Settle for Pepsi for a while
Trigger Warning - If you like Pepsi you're going to want to check your heart and take a deep breath before continuing.
Full Disclosure - I grew up with a mom who only liked Pepsi, so that was all we had in the house. While I have a sentimental memory of caffeine-free Pepsi cans in the kitchen, I'm all for Coke.
"I'm sorry we have Pepsi"
If you've ever been out to eat and been told that when you were asking for a Coke (or for me a Coke Zero) you immediately know the feeling of disappointment. You looked forward to that refreshing cold carbonated taste of Pemberton's secret recipe, only to find out your only option was the over-sugared and slightly different taste of their top competitor.
But because you're thirsty you shrug and say "That'll be fine." Even though it isn't.
We're in a Pepsi time right now as churches. In suspending our worship gatherings, we're seeking to be wise in how we navigate uncharted waters with an invisible virus that has ground the world to a halt. We've been reduced to taping our worship experience (or for some churches not doing anything) with our only audience to hear our preaching is our AV team or ourselves. We're hosting prayer meetings over Zoom and spending more time on our phones calling and texting people we'd otherwise go visit in their homes or the hospital.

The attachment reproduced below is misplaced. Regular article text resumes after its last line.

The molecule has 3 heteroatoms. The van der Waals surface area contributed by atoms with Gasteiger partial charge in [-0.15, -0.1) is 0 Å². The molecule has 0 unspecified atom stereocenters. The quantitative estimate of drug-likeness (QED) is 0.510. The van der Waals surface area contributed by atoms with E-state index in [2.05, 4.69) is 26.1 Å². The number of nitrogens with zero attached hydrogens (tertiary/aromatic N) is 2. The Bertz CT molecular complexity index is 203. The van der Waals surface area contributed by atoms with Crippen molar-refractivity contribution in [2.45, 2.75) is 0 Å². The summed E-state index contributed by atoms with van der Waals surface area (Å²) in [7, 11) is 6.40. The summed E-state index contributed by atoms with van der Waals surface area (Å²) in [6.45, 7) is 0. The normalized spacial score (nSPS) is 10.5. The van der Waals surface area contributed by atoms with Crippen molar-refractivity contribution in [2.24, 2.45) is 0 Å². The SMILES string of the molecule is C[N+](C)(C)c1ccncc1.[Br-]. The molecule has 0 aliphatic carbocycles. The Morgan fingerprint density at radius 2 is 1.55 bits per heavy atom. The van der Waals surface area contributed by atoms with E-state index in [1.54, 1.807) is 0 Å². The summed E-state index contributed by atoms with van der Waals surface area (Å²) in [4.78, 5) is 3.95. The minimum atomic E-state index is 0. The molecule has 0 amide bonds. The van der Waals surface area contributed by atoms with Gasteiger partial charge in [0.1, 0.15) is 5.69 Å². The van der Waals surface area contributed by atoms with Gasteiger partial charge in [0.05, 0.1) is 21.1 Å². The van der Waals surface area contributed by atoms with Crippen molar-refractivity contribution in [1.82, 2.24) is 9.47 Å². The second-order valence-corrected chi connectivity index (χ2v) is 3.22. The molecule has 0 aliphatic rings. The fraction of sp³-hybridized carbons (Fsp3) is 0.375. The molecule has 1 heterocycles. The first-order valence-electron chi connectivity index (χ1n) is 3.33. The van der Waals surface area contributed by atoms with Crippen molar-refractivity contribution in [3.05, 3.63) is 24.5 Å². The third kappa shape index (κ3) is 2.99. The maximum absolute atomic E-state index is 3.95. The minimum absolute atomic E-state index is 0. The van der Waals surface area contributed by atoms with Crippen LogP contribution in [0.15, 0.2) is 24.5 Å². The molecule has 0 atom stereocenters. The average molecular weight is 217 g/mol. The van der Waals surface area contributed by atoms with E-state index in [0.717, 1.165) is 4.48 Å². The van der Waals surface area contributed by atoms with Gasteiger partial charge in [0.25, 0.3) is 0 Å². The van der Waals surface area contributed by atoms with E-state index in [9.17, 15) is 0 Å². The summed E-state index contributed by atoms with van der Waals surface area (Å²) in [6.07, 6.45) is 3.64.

The Zoom meetings are nice, and it's good to still worship with our music and messages broadcast, and phone calls are still helpful, it's just not the same. It's Pepsi. It'll do for now. But what we really want is a Coke.
Pastors, hang in there. Churches, stay together. Believers, continue to engage and minister and serve. We can't see each other in person or be physically gathered together, but we can still take full advantage of the incredible opportunities put before us. Serve. Run errands. Call. Text. Check in. Pray. Write letters. All of these are ways we can still function as the church.
It's Pepsi, but hopefully soon we'll all be able to drink a Coke.
Side note - Pastors, if you're reading this, I want you to be planning for the first Sunday of "normalcy" whenever that happens. That shouldn't just be "business as usual" for you. I've already told our church that first Sunday back we're blowing the roof off the place. We'll be so glad and excited to be back together it'll be incredible. Whatever day that is for us, it'll be our Easter.
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Scott M. Douglas
A blog about leadership and the lasting legacy of family ministry.